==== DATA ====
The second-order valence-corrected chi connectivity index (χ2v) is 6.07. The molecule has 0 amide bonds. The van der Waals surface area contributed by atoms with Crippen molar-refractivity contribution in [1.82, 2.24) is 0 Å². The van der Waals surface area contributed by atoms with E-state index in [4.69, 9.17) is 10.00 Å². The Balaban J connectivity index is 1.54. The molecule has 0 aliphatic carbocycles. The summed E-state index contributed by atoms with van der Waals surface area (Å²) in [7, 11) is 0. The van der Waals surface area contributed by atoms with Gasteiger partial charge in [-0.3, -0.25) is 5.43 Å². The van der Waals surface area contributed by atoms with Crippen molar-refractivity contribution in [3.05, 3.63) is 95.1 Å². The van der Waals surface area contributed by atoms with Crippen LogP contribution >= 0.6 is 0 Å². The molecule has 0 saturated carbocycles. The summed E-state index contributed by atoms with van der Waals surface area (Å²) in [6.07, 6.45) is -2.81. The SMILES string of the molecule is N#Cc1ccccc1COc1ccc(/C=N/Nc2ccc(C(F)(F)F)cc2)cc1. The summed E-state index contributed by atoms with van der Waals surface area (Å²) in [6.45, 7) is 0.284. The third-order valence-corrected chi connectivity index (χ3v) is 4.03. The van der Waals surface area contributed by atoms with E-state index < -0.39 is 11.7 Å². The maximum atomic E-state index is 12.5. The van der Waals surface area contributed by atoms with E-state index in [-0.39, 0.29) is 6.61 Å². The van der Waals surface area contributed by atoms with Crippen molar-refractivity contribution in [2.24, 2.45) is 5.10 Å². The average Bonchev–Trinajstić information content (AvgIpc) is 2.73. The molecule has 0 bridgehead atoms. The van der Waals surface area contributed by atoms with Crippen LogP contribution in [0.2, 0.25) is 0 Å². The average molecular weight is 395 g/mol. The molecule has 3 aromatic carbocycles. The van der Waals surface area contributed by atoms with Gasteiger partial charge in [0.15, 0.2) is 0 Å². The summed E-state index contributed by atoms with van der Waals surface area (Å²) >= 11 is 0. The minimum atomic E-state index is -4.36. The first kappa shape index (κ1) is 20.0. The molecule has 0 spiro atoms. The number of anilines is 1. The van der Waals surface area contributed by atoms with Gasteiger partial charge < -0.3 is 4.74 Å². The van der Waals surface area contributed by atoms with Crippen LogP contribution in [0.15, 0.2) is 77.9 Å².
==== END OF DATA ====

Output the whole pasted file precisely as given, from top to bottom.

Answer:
The second-order valence-corrected chi connectivity index (χ2v) is 6.07. The molecule has 0 amide bonds. The van der Waals surface area contributed by atoms with Crippen molar-refractivity contribution in [1.82, 2.24) is 0 Å². The van der Waals surface area contributed by atoms with E-state index in [4.69, 9.17) is 10.00 Å². The Balaban J connectivity index is 1.54. The molecule has 0 aliphatic carbocycles. The summed E-state index contributed by atoms with van der Waals surface area (Å²) in [7, 11) is 0. The van der Waals surface area contributed by atoms with Gasteiger partial charge in [-0.3, -0.25) is 5.43 Å². The van der Waals surface area contributed by atoms with Crippen molar-refractivity contribution in [3.05, 3.63) is 95.1 Å². The van der Waals surface area contributed by atoms with Crippen LogP contribution >= 0.6 is 0 Å². The molecule has 0 saturated carbocycles. The summed E-state index contributed by atoms with van der Waals surface area (Å²) in [6.07, 6.45) is -2.81. The SMILES string of the molecule is N#Cc1ccccc1COc1ccc(/C=N/Nc2ccc(C(F)(F)F)cc2)cc1. The summed E-state index contributed by atoms with van der Waals surface area (Å²) in [6.45, 7) is 0.284. The third-order valence-corrected chi connectivity index (χ3v) is 4.03. The van der Waals surface area contributed by atoms with E-state index < -0.39 is 11.7 Å². The maximum atomic E-state index is 12.5. The van der Waals surface area contributed by atoms with E-state index in [-0.39, 0.29) is 6.61 Å². The van der Waals surface area contributed by atoms with Crippen molar-refractivity contribution in [2.24, 2.45) is 5.10 Å². The average Bonchev–Trinajstić information content (AvgIpc) is 2.73. The molecule has 0 bridgehead atoms. The van der Waals surface area contributed by atoms with Crippen LogP contribution in [0.2, 0.25) is 0 Å². The average molecular weight is 395 g/mol. The molecule has 3 aromatic carbocycles. The van der Waals surface area contributed by atoms with Gasteiger partial charge in [0.15, 0.2) is 0 Å². The summed E-state index contributed by atoms with van der Waals surface area (Å²) >= 11 is 0. The minimum atomic E-state index is -4.36. The first kappa shape index (κ1) is 20.0. The molecule has 0 spiro atoms. The number of anilines is 1. The van der Waals surface area contributed by atoms with Gasteiger partial charge < -0.3 is 4.74 Å². The van der Waals surface area contributed by atoms with Crippen LogP contribution in [0.15, 0.2) is 77.9 Å².